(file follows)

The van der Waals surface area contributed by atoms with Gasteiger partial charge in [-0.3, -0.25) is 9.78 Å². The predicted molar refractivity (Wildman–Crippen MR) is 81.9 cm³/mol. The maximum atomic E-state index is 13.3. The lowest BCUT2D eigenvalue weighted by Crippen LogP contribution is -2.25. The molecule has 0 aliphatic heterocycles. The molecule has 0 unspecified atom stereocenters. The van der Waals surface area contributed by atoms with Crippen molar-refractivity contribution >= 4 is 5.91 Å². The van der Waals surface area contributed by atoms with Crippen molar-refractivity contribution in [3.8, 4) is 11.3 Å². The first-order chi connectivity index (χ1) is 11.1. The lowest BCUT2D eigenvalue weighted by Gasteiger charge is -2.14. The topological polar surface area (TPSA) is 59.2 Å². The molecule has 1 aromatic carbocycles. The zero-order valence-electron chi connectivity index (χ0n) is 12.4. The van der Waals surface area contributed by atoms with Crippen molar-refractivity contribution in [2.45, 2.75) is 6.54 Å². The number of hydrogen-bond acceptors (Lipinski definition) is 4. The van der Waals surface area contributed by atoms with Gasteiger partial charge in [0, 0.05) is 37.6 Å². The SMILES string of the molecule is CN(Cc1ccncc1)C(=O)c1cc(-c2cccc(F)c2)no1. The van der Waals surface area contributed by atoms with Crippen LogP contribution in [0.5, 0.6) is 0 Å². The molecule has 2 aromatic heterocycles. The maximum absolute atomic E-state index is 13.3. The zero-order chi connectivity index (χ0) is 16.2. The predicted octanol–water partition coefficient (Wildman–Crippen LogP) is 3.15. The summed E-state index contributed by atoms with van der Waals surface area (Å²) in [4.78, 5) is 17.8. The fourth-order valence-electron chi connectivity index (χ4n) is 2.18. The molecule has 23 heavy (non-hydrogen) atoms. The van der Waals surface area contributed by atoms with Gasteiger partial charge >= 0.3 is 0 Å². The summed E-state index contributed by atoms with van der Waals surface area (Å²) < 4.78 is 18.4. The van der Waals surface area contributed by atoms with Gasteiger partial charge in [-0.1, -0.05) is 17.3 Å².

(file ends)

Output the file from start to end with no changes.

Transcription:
The van der Waals surface area contributed by atoms with Gasteiger partial charge in [-0.3, -0.25) is 9.78 Å². The predicted molar refractivity (Wildman–Crippen MR) is 81.9 cm³/mol. The maximum atomic E-state index is 13.3. The lowest BCUT2D eigenvalue weighted by Crippen LogP contribution is -2.25. The molecule has 0 aliphatic heterocycles. The molecule has 0 unspecified atom stereocenters. The van der Waals surface area contributed by atoms with Crippen molar-refractivity contribution >= 4 is 5.91 Å². The van der Waals surface area contributed by atoms with Crippen molar-refractivity contribution in [3.8, 4) is 11.3 Å². The first-order chi connectivity index (χ1) is 11.1. The lowest BCUT2D eigenvalue weighted by Gasteiger charge is -2.14. The topological polar surface area (TPSA) is 59.2 Å². The molecule has 1 aromatic carbocycles. The zero-order valence-electron chi connectivity index (χ0n) is 12.4. The van der Waals surface area contributed by atoms with Crippen molar-refractivity contribution in [2.45, 2.75) is 6.54 Å². The number of hydrogen-bond acceptors (Lipinski definition) is 4. The van der Waals surface area contributed by atoms with Gasteiger partial charge in [0, 0.05) is 37.6 Å². The SMILES string of the molecule is CN(Cc1ccncc1)C(=O)c1cc(-c2cccc(F)c2)no1. The van der Waals surface area contributed by atoms with Crippen LogP contribution in [0.5, 0.6) is 0 Å². The molecule has 2 aromatic heterocycles. The maximum absolute atomic E-state index is 13.3. The zero-order chi connectivity index (χ0) is 16.2. The predicted octanol–water partition coefficient (Wildman–Crippen LogP) is 3.15. The summed E-state index contributed by atoms with van der Waals surface area (Å²) in [4.78, 5) is 17.8. The fourth-order valence-electron chi connectivity index (χ4n) is 2.18. The molecule has 23 heavy (non-hydrogen) atoms. The van der Waals surface area contributed by atoms with Gasteiger partial charge >= 0.3 is 0 Å². The summed E-state index contributed by atoms with van der Waals surface area (Å²) < 4.78 is 18.4. The van der Waals surface area contributed by atoms with Gasteiger partial charge in [-0.1, -0.05) is 17.3 Å².